Starting in the Harris County Hospital District, the staff members for eight Houston area U.S. representatives went on to visit the Harris County Sheriff’s Office and the Catholic Charities of the Archdiocese of Galveston-Houston.
At each location, they listened to speakers tell them why passing comprehensive immigration reform is beneficial to their respective agency or organization.
At the Sheriff’s Office, Sheriff Adrian Garcia shared why he believes achieving reform is important for law enforcement.
“We have just too many people that I think do not report crime for the sake that they worry about how law enforcement may consider their respective status.”
He also said it’s important to know who is in the country. As an example of a working system, Garcia talked about his own parents who came to the United States during the “bracero” guest worker program in the 1940s and ‘50s. Garcia says he was the first member of his family who was born in the U.S.
“And hopefully, my journey here is an indication of the good that can be happening from a good system.”
Center: Sheriff Adrian Garcia (speaking); Left: Rep. Sheila Jackson Lee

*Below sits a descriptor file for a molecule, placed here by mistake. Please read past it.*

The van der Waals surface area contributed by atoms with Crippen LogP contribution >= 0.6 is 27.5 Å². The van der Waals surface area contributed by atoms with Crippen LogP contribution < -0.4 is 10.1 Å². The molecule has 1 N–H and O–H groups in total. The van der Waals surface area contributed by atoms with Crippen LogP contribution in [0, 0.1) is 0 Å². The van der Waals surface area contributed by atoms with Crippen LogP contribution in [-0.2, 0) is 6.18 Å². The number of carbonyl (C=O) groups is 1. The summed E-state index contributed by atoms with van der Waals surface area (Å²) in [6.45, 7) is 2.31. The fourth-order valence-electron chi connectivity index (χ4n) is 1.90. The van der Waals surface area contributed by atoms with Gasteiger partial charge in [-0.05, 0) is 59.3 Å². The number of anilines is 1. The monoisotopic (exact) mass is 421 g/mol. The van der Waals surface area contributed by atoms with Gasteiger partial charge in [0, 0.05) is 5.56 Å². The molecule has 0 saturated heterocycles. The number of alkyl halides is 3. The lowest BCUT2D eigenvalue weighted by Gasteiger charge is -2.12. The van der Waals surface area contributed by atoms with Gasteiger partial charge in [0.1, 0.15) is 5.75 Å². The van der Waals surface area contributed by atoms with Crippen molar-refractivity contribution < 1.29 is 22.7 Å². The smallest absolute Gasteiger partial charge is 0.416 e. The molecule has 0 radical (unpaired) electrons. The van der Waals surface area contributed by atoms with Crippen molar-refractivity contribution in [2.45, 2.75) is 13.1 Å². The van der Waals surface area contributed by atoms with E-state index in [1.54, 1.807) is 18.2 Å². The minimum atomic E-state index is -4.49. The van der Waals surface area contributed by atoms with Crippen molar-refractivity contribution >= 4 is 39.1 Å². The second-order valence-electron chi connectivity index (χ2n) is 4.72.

At Catholic Charities, Daniel Cardinal DiNardo, archbishop of Galveston-Houston, said the archdiocese is growing and now has more than 1.3 million Catholics.
But he says doesn’t really know how many Catholics there are because many undocumented immigrants are afraid to register for anything. He says that needs to change.
“And you could say that’s an argument from pure sympathy. No, this is an argument in terms of some religious liberty and human rights of people that even if they’re undocumented, they have certain human rights.”
DiNardo says the system is broken and there needs to be a way to legalize the many undocumented immigrants and take them out of the shadows.
From left to right: Cynthia Colbert, President/CEO of Catholic Charities; Randy Czarlinski, regional director of ACJ Houston; Cardinal Daniel DiNardo, archbishop of Galveston-Houston; Rep. Sheila Jackson Lee
At the Harris County Hospital District, the argument for immigration reform was that emergency care costs taxpayers much more than if pre-care was possible for everyone who lives here. Emergency care is the only way for many unauthorized immigrants to receive health care.
Randy Czarlinsky is the director of the American Jewish Committee Houston, which organized the bus tour. He says the tour covered the three different areas for a reason.
“These three areas — social services, law enforcement and medical — are a heavy economic drain on our community without dealing with immigration reform. The cost saving is tremendous for the Hospital District, for the Sheriff’s Office as well as for social services in our community.”
The Congressional staff members would not comment on the effect the tour had on their offices’ view on immigration reform.